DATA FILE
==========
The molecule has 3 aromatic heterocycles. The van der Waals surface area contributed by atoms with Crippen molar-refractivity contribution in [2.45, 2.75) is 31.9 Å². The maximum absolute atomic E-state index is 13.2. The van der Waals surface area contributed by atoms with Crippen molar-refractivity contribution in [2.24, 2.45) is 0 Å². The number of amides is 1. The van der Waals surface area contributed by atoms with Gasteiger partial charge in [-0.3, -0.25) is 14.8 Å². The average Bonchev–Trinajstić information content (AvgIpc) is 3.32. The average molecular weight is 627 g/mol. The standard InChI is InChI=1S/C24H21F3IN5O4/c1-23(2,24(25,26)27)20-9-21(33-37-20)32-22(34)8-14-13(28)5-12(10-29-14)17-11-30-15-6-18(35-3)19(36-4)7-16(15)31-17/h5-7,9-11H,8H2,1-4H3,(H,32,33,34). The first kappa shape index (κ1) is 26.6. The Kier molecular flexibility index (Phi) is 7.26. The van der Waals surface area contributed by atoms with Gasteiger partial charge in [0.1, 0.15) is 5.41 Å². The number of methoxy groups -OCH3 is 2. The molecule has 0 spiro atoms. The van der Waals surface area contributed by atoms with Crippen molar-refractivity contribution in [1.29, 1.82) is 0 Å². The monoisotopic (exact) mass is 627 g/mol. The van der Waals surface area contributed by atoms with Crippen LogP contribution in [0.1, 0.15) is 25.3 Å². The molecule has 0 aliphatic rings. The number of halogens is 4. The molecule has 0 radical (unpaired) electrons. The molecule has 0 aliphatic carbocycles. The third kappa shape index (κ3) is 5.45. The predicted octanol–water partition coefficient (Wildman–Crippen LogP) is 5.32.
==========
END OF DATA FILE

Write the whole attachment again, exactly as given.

The molecule has 3 aromatic heterocycles. The van der Waals surface area contributed by atoms with Crippen molar-refractivity contribution in [2.45, 2.75) is 31.9 Å². The maximum absolute atomic E-state index is 13.2. The van der Waals surface area contributed by atoms with Crippen molar-refractivity contribution in [2.24, 2.45) is 0 Å². The number of amides is 1. The van der Waals surface area contributed by atoms with Gasteiger partial charge in [-0.3, -0.25) is 14.8 Å². The average Bonchev–Trinajstić information content (AvgIpc) is 3.32. The average molecular weight is 627 g/mol. The standard InChI is InChI=1S/C24H21F3IN5O4/c1-23(2,24(25,26)27)20-9-21(33-37-20)32-22(34)8-14-13(28)5-12(10-29-14)17-11-30-15-6-18(35-3)19(36-4)7-16(15)31-17/h5-7,9-11H,8H2,1-4H3,(H,32,33,34). The first kappa shape index (κ1) is 26.6. The Kier molecular flexibility index (Phi) is 7.26. The van der Waals surface area contributed by atoms with Gasteiger partial charge in [0.1, 0.15) is 5.41 Å². The number of methoxy groups -OCH3 is 2. The molecule has 0 spiro atoms. The van der Waals surface area contributed by atoms with Crippen molar-refractivity contribution in [1.29, 1.82) is 0 Å². The monoisotopic (exact) mass is 627 g/mol. The van der Waals surface area contributed by atoms with Crippen LogP contribution in [0.1, 0.15) is 25.3 Å². The molecule has 0 aliphatic rings. The number of halogens is 4. The molecule has 0 radical (unpaired) electrons. The molecule has 0 aliphatic carbocycles. The third kappa shape index (κ3) is 5.45. The predicted octanol–water partition coefficient (Wildman–Crippen LogP) is 5.32.